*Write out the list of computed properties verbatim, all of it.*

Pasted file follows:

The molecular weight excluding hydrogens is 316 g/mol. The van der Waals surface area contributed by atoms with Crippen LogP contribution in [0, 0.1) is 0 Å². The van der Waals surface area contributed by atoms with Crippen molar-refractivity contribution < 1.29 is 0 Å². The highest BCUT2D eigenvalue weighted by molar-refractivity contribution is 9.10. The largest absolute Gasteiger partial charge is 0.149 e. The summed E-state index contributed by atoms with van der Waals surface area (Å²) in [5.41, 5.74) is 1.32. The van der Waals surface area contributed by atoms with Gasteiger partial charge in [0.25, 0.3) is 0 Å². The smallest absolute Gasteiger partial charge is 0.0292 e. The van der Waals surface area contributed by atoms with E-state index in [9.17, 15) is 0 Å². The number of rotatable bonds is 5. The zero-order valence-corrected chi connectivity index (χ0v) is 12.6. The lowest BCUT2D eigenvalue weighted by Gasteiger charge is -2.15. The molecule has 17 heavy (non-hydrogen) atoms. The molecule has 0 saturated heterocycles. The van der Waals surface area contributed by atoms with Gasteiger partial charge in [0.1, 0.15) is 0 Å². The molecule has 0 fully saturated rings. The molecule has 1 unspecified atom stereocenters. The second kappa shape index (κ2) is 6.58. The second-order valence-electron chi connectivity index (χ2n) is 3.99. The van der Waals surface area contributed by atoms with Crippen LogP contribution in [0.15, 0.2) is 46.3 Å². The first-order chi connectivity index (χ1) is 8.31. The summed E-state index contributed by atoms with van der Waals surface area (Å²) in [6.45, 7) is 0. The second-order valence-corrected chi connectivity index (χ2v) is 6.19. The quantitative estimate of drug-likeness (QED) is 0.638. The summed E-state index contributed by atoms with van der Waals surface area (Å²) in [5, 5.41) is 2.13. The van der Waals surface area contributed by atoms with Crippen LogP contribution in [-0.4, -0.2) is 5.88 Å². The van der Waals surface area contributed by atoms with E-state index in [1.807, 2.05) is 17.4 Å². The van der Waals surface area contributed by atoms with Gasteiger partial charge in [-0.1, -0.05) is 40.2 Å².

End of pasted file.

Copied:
The molecular weight excluding hydrogens is 316 g/mol. The van der Waals surface area contributed by atoms with Crippen LogP contribution in [0, 0.1) is 0 Å². The van der Waals surface area contributed by atoms with Crippen molar-refractivity contribution < 1.29 is 0 Å². The highest BCUT2D eigenvalue weighted by molar-refractivity contribution is 9.10. The largest absolute Gasteiger partial charge is 0.149 e. The summed E-state index contributed by atoms with van der Waals surface area (Å²) in [5.41, 5.74) is 1.32. The van der Waals surface area contributed by atoms with Gasteiger partial charge in [0.25, 0.3) is 0 Å². The smallest absolute Gasteiger partial charge is 0.0292 e. The van der Waals surface area contributed by atoms with E-state index in [9.17, 15) is 0 Å². The number of rotatable bonds is 5. The zero-order valence-corrected chi connectivity index (χ0v) is 12.6. The lowest BCUT2D eigenvalue weighted by Gasteiger charge is -2.15. The molecule has 17 heavy (non-hydrogen) atoms. The molecule has 0 saturated heterocycles. The van der Waals surface area contributed by atoms with Gasteiger partial charge in [0.1, 0.15) is 0 Å². The molecule has 0 fully saturated rings. The molecule has 1 unspecified atom stereocenters. The second kappa shape index (κ2) is 6.58. The second-order valence-electron chi connectivity index (χ2n) is 3.99. The van der Waals surface area contributed by atoms with Crippen LogP contribution in [0.15, 0.2) is 46.3 Å². The first-order chi connectivity index (χ1) is 8.31. The summed E-state index contributed by atoms with van der Waals surface area (Å²) in [6.45, 7) is 0. The second-order valence-corrected chi connectivity index (χ2v) is 6.19. The quantitative estimate of drug-likeness (QED) is 0.638. The summed E-state index contributed by atoms with van der Waals surface area (Å²) in [5, 5.41) is 2.13. The van der Waals surface area contributed by atoms with Crippen LogP contribution in [-0.4, -0.2) is 5.88 Å². The van der Waals surface area contributed by atoms with E-state index in [1.807, 2.05) is 17.4 Å². The van der Waals surface area contributed by atoms with Gasteiger partial charge in [-0.1, -0.05) is 40.2 Å².